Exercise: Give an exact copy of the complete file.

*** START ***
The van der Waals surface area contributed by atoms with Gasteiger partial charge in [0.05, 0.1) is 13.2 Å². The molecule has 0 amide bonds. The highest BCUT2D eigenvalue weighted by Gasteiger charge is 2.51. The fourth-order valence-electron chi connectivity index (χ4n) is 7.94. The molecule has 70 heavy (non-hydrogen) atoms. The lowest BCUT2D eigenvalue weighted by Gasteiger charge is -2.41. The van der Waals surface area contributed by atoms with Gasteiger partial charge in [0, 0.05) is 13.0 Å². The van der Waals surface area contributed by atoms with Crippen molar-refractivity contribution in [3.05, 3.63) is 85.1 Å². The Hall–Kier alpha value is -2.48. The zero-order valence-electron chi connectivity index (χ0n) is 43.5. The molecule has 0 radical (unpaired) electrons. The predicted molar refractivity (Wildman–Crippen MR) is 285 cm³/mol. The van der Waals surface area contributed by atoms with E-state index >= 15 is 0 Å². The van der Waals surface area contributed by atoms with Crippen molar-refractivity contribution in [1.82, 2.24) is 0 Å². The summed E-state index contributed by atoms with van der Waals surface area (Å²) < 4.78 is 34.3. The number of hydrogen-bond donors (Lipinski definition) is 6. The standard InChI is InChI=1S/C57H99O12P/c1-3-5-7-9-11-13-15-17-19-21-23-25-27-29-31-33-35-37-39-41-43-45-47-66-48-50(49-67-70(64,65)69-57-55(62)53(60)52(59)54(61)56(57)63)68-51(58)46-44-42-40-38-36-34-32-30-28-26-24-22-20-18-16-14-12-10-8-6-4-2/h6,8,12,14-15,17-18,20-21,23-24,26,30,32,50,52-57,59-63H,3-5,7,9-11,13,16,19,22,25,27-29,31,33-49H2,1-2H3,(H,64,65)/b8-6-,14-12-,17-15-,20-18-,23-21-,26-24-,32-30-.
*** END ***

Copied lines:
The van der Waals surface area contributed by atoms with Gasteiger partial charge in [0.05, 0.1) is 13.2 Å². The molecule has 0 amide bonds. The highest BCUT2D eigenvalue weighted by Gasteiger charge is 2.51. The fourth-order valence-electron chi connectivity index (χ4n) is 7.94. The molecule has 70 heavy (non-hydrogen) atoms. The lowest BCUT2D eigenvalue weighted by Gasteiger charge is -2.41. The van der Waals surface area contributed by atoms with Gasteiger partial charge in [0, 0.05) is 13.0 Å². The van der Waals surface area contributed by atoms with Crippen molar-refractivity contribution in [3.05, 3.63) is 85.1 Å². The Hall–Kier alpha value is -2.48. The zero-order valence-electron chi connectivity index (χ0n) is 43.5. The molecule has 0 radical (unpaired) electrons. The predicted molar refractivity (Wildman–Crippen MR) is 285 cm³/mol. The van der Waals surface area contributed by atoms with E-state index >= 15 is 0 Å². The van der Waals surface area contributed by atoms with Crippen molar-refractivity contribution in [1.82, 2.24) is 0 Å². The summed E-state index contributed by atoms with van der Waals surface area (Å²) < 4.78 is 34.3. The number of hydrogen-bond donors (Lipinski definition) is 6. The standard InChI is InChI=1S/C57H99O12P/c1-3-5-7-9-11-13-15-17-19-21-23-25-27-29-31-33-35-37-39-41-43-45-47-66-48-50(49-67-70(64,65)69-57-55(62)53(60)52(59)54(61)56(57)63)68-51(58)46-44-42-40-38-36-34-32-30-28-26-24-22-20-18-16-14-12-10-8-6-4-2/h6,8,12,14-15,17-18,20-21,23-24,26,30,32,50,52-57,59-63H,3-5,7,9-11,13,16,19,22,25,27-29,31,33-49H2,1-2H3,(H,64,65)/b8-6-,14-12-,17-15-,20-18-,23-21-,26-24-,32-30-.